8. Kerry, I love your perspective and it does make a difference thinking how you will be viewed. I love being anonymous is the city and would rarely see anyone I know, however that is no excuse to be anything less than my best self, because I can see me and so can others.

    Anonymous, I thought the same about Mary in the telemovie I watched. She really elevated herself to the position by the way she was. Very inspiring.

    Donna, aah, thanks so much, I really appreciate your comment. Also, 69 is actually quite young :)

    Margaret, I'd never heard of a glottal stop, but now I have thanks to you (and a bit of YouTube research). I don't mind that people talk differently or say words differently. The H thing, some people do and some don't. I think it's Australian to say 'haitch' and in New Zealand we say 'aitch'. I don't think one way is more correct, that's just my opinion. The only thing I truly can't abide with speech is excessive, unnecessary swearing.

    Stephanie, me too. My ideal self is quite ladylike :)

    D, I love Mary's blouse as well. It's half the reason the photo caught my eye, plus, she's even more gorgeous in it. Thanks so much for the blog mention, I'll take a look, it certainly sounds like I'll love it.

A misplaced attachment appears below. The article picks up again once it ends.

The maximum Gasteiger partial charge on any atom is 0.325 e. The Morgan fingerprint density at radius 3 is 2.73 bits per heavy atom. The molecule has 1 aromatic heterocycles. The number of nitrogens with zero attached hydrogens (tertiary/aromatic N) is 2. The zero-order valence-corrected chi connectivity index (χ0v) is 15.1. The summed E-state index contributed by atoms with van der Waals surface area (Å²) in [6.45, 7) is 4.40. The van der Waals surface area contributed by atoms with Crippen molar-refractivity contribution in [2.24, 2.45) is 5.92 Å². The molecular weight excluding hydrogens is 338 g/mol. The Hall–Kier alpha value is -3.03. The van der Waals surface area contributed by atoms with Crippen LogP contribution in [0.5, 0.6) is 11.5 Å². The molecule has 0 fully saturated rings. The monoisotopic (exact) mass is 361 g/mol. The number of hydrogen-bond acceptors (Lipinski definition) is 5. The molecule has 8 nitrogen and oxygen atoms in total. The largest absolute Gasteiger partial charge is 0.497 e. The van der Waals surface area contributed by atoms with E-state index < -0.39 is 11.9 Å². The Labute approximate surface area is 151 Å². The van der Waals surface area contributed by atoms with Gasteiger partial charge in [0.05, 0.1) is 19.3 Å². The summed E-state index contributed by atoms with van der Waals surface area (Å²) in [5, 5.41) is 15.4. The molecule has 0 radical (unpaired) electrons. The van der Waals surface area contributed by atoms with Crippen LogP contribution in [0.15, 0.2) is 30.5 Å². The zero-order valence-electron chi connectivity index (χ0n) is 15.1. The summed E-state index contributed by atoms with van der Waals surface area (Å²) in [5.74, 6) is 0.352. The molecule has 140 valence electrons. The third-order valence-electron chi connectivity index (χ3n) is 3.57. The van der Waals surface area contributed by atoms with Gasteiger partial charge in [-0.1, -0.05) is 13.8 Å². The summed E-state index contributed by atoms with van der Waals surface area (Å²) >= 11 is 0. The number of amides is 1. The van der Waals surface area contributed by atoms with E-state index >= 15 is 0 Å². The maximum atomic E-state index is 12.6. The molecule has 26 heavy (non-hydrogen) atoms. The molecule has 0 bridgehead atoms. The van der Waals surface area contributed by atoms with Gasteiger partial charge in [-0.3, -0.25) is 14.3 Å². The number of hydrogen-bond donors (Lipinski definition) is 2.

Amy, I know what you mean. The 'being born into royalty' (or married into it) doesn't sit well with me either, however I can still appreciate that these ladies are elegant and poised role models. And I can also enjoy the Golden Age actresses too :)

    Your society sounds fascinating, how fabulous to have that heritage.

  9. Amy, how lovely it is that we can all differ in our opinions and yet have a common goal - chic-ness, elegance, a certain soignee way of being, and yet I am in favour of a royal family and you are obviously more in favour of a presidential first family. The only reason I favour royalty is that it saves the country money in the long run; there isn't the necessity to have an election every four years and your primaries starting about two years in advance of the actual vote. But we are unusual in that we have a royal family and a democracy, so I think we have the best of both worlds. I don't think they're any better than we (the ordinary people) are, it's just that every country has a figure-head, and the royal family, regardless of whether we like them as people or not, are always there and save having to go through the presidential rigmarole - believe me, it's bad enough having to vote on our Government every five years without having to vote for a president as well. But as I say, how good that we're all different and have such differing views and all come together to read Fiona's lovely blog!
    Margaret P


Merci for your comment. Wishing you a chic day!